Italy's anti-migrant Interior minister Matteo Salvini has repeatedly criticized Macron and said he hoped the French would not back him in upcoming elections.

This story was reported by The Associated Press. Jan M. Olsen contributed to this report from Copenhagen, Denmark.

You've read  of  free articles. Subscribe to continue.

Dear Reader,

About a year ago, I happened upon this statement about the Monitor in the Harvard Business Review – under the charming heading of “do things that don’t interest you”:

“Many things that end up” being meaningful, writes social scientist Joseph Grenny, “have come from conference workshops, articles, or online videos that began as a chore and ended with an insight. My work in Kenya, for example, was heavily influenced by a Christian Science Monitor article I had forced myself to read 10 years earlier. Sometimes, we call things ‘boring’ simply because they lie outside the box we are currently in.”

If you were to come up with a punchline to a joke about the Monitor, that would probably be it. We’re seen as being global, fair, insightful, and perhaps a bit too earnest. We’re the bran muffin of journalism.

But you know what? We change lives. And I’m going to argue that we change lives precisely because we force open that too-small box that most human beings think they live in.

The Monitor is a peculiar little publication that’s hard for the world to figure out. We’re run by a church, but we’re not only for church members and we’re not about converting people. We’re known as being fair even as the world becomes as polarized as at any time since the newspaper’s founding in 1908.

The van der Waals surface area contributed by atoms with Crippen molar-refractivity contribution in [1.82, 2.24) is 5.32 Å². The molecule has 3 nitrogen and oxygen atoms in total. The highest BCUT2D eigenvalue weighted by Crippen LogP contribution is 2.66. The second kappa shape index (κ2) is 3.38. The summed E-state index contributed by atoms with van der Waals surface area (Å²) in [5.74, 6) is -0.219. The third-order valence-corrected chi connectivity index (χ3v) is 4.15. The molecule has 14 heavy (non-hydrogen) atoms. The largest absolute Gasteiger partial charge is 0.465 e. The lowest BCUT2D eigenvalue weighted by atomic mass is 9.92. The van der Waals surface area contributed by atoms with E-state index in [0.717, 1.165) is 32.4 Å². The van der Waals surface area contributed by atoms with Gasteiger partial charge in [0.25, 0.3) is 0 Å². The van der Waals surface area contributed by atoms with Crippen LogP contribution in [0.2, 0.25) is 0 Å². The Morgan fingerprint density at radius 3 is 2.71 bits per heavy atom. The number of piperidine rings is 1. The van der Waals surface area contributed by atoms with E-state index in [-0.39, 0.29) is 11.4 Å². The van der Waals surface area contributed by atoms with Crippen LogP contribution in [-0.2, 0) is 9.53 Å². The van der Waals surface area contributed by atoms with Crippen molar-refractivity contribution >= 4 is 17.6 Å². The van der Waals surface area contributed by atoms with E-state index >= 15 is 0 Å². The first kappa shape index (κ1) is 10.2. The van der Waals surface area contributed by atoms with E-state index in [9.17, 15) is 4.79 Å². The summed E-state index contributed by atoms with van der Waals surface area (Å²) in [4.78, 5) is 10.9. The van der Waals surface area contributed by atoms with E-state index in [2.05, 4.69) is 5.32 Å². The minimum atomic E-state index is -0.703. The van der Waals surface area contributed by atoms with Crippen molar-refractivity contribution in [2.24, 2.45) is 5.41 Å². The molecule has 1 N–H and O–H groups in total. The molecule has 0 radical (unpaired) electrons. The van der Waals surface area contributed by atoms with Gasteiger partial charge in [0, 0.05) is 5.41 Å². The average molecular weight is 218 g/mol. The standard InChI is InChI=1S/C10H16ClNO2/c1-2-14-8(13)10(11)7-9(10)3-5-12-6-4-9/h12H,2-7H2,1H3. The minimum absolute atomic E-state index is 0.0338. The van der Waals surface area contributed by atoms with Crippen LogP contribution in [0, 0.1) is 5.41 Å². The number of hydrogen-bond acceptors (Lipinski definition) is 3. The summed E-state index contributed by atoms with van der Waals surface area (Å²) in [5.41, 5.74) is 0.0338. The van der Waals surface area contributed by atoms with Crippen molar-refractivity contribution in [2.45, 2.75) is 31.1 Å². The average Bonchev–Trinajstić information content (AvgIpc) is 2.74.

We have a mission beyond circulation, we want to bridge divides. We’re about kicking down the door of thought everywhere and saying, “You are bigger and more capable than you realize. And we can prove it.”

If you’re looking for bran muffin journalism, you can subscribe to the Monitor for $15. You’ll get the Monitor Weekly magazine, the Monitor Daily email, and unlimited access to CSMonitor.com.

QR Code to Macron calls on voters to support pro-EU candidates in May elections
Read this article in
https://www.csmonitor.com/World/Europe/2019/0305/Macron-calls-on-voters-to-support-pro-EU-candidates-in-May-elections
QR Code to Subscription page
Start your subscription today
https://www.csmonitor.com/subscribe